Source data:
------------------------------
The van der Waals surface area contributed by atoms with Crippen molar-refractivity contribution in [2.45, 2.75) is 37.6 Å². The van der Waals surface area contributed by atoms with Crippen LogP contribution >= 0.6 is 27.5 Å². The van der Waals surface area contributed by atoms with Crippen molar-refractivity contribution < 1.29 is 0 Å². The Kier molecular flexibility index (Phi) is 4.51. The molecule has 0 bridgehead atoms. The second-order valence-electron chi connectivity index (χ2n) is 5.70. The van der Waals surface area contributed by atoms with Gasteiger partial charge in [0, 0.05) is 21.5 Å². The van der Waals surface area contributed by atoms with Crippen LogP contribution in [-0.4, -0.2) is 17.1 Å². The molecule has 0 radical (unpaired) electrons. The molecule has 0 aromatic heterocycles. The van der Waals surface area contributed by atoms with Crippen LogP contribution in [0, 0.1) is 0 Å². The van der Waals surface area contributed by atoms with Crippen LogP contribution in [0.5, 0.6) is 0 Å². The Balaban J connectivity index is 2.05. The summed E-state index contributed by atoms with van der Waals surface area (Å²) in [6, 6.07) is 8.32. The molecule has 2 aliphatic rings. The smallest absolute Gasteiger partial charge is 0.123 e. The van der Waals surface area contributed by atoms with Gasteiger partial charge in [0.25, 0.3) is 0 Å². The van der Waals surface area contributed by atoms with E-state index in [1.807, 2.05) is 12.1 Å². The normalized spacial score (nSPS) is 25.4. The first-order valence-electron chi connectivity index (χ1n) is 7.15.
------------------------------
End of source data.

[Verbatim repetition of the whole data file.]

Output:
The van der Waals surface area contributed by atoms with Crippen molar-refractivity contribution in [2.45, 2.75) is 37.6 Å². The van der Waals surface area contributed by atoms with Crippen LogP contribution >= 0.6 is 27.5 Å². The van der Waals surface area contributed by atoms with Crippen molar-refractivity contribution < 1.29 is 0 Å². The Kier molecular flexibility index (Phi) is 4.51. The molecule has 0 bridgehead atoms. The second-order valence-electron chi connectivity index (χ2n) is 5.70. The van der Waals surface area contributed by atoms with Gasteiger partial charge in [0, 0.05) is 21.5 Å². The van der Waals surface area contributed by atoms with Crippen LogP contribution in [-0.4, -0.2) is 17.1 Å². The molecule has 0 radical (unpaired) electrons. The molecule has 0 aromatic heterocycles. The van der Waals surface area contributed by atoms with Crippen LogP contribution in [0, 0.1) is 0 Å². The van der Waals surface area contributed by atoms with Crippen LogP contribution in [0.5, 0.6) is 0 Å². The Balaban J connectivity index is 2.05. The summed E-state index contributed by atoms with van der Waals surface area (Å²) in [6, 6.07) is 8.32. The molecule has 2 aliphatic rings. The smallest absolute Gasteiger partial charge is 0.123 e. The van der Waals surface area contributed by atoms with Gasteiger partial charge in [0.25, 0.3) is 0 Å². The van der Waals surface area contributed by atoms with E-state index in [1.807, 2.05) is 12.1 Å². The normalized spacial score (nSPS) is 25.4. The first-order valence-electron chi connectivity index (χ1n) is 7.15.